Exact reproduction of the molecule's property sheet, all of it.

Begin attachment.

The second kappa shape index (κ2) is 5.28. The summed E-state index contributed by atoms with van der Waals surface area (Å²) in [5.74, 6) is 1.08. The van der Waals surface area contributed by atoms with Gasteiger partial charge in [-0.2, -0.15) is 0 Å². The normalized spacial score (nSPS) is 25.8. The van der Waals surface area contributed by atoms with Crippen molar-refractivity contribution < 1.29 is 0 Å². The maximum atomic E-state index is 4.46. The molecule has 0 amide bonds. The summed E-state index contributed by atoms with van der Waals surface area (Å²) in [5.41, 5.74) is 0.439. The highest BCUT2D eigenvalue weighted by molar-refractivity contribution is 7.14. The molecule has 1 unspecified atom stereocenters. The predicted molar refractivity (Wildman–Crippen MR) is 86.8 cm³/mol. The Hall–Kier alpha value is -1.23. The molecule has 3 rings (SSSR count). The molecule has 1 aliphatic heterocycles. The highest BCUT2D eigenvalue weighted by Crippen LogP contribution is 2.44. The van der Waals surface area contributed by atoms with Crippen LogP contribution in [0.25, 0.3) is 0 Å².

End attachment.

The second kappa shape index (κ2) is 5.28. The summed E-state index contributed by atoms with van der Waals surface area (Å²) in [5.74, 6) is 1.08. The van der Waals surface area contributed by atoms with Gasteiger partial charge in [-0.2, -0.15) is 0 Å². The normalized spacial score (nSPS) is 25.8. The van der Waals surface area contributed by atoms with Crippen molar-refractivity contribution < 1.29 is 0 Å². The maximum atomic E-state index is 4.46. The molecule has 0 amide bonds. The summed E-state index contributed by atoms with van der Waals surface area (Å²) in [5.41, 5.74) is 0.439. The highest BCUT2D eigenvalue weighted by molar-refractivity contribution is 7.14. The molecule has 1 unspecified atom stereocenters. The predicted molar refractivity (Wildman–Crippen MR) is 86.8 cm³/mol. The Hall–Kier alpha value is -1.23. The molecule has 3 rings (SSSR count). The molecule has 1 aliphatic heterocycles. The highest BCUT2D eigenvalue weighted by Crippen LogP contribution is 2.44. The van der Waals surface area contributed by atoms with Crippen LogP contribution in [0.25, 0.3) is 0 Å².